## Conversion of Improper Fractions to Mixed Numbers

Grandma's sad. For the family party, she baked three very tasty cakes. But unfortunately, in one cake she took salt instead of sugar! This hasn't happened to her in a long time...

Of course, not a single piece of this cake was eaten. There are two pieces left of the other two cakes.

"So what to do?" asks Grandma. She remembers the ancient magic trick she learned from her grandmother:

Just like a puzzle, she can assemble 8 pieces that have already been cut into a whole cake! This will not really save the situation, but it will certainly be fun.

There are ten pieces of cake. Eight pieces are needed for a whole cake. Since 8 fits into 10 once, it is enough for 1 cake.

The **denominator** indicates how many pieces the *whole cake* was divided into.
This is the same in both notations!

The **numerator ** states *the number of pieces*. In addition to the whole cakes, there are 2 pieces.

## Formula: Conversion of Improper Fractions to Mixed Numbers

- Side calculation: Divide the numerator by the denominator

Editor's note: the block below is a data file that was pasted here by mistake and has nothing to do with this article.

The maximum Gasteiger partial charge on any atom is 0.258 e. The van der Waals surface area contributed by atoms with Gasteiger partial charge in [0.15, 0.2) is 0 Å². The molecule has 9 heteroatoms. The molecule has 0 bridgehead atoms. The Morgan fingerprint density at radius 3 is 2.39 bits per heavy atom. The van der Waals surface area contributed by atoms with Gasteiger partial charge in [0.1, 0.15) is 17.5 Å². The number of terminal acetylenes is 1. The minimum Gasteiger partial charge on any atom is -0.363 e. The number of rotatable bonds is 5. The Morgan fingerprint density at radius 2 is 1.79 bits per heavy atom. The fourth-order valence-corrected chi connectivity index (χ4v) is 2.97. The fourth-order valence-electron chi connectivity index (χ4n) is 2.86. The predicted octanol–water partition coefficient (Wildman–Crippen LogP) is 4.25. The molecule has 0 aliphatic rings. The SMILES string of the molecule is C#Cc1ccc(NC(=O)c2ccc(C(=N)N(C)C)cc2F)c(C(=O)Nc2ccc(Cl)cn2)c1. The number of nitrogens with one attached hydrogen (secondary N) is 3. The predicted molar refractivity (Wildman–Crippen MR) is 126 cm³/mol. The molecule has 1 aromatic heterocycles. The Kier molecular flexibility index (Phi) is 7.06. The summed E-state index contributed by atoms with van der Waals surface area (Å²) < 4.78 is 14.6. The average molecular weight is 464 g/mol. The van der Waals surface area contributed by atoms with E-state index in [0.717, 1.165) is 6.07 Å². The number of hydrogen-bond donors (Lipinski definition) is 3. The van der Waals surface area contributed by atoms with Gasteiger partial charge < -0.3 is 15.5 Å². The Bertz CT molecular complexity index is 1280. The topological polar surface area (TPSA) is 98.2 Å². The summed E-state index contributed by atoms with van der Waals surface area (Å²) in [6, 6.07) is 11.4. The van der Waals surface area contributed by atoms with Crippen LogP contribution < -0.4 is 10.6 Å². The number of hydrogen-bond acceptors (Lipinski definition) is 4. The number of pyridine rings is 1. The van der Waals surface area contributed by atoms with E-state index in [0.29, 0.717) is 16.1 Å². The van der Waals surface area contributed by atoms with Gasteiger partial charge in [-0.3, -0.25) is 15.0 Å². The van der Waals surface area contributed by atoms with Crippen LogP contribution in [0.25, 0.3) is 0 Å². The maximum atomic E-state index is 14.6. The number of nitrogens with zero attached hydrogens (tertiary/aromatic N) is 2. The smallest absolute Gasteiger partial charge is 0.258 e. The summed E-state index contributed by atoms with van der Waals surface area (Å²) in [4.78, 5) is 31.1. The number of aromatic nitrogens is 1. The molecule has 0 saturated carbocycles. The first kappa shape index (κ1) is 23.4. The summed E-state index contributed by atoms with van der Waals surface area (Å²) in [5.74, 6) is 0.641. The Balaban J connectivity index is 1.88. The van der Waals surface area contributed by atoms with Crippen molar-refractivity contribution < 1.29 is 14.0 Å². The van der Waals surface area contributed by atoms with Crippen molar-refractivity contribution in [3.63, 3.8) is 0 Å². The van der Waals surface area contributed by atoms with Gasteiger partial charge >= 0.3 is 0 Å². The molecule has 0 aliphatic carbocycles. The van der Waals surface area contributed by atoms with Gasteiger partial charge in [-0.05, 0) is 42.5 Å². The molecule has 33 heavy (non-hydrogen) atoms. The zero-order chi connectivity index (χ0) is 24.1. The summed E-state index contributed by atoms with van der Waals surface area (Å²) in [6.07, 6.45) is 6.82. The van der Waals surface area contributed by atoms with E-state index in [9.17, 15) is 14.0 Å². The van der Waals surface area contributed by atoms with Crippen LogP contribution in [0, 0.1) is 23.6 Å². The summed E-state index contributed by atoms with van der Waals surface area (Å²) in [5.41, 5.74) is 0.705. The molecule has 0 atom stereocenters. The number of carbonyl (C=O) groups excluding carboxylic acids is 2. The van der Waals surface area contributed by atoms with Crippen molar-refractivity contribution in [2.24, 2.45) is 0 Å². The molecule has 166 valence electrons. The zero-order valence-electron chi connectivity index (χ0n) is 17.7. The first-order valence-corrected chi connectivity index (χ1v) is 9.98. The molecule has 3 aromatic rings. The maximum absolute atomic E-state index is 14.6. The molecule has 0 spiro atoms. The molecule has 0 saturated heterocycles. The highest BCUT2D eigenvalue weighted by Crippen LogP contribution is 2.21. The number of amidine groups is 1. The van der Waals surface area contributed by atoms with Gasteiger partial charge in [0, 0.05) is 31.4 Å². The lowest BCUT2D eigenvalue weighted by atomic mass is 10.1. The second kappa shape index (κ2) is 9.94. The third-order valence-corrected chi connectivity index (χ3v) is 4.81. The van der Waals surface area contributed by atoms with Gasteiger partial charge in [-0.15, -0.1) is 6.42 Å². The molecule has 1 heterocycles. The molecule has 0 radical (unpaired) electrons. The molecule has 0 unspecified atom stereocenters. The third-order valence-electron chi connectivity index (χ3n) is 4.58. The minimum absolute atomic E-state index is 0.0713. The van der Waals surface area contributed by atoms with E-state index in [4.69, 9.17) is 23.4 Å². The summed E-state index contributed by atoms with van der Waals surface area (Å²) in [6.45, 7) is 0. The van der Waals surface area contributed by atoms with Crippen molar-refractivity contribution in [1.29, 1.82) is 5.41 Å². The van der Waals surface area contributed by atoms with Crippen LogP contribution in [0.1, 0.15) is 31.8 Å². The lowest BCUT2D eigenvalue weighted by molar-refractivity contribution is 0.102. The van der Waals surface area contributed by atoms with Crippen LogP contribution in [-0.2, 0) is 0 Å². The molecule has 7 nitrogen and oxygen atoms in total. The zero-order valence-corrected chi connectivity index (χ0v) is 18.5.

- The result is the whole number of the mixed number (orange)
- Write the remainder of the side calculation in the numerator of the fraction (brown)
- The denominator remains unchanged (green)

For example, you want to convert the improper fraction 25/6 into a mixed fraction. First, divide the numerator by the denominator → 25 : 6

The result is **4 Remainder 1**.

So it is: ^{25}/_{6} = 4 ^{1}/_{6}

Be aware that only improper fractions can be converted into a mixed number.
Proper fractions cannot be converted to mixed numbers, because the whole number part of the mixed number would be zero:
In this case, dividing the numerator by the denominator always results in "0 Remainder *numerator*.

## Online Exercise: Conversion of Improper Fractions to Mixed Numbers

You can practice the conversion of improper fractions to mixed numbers online:

If you have any problems with the excercise, please have a look at the **hint** and the **sample solution** first.

## Video: Conversion of Improper Fractions to Mixed Numbers

Finally, a video about: *Change an Improper Fraction to a Mixed Number*: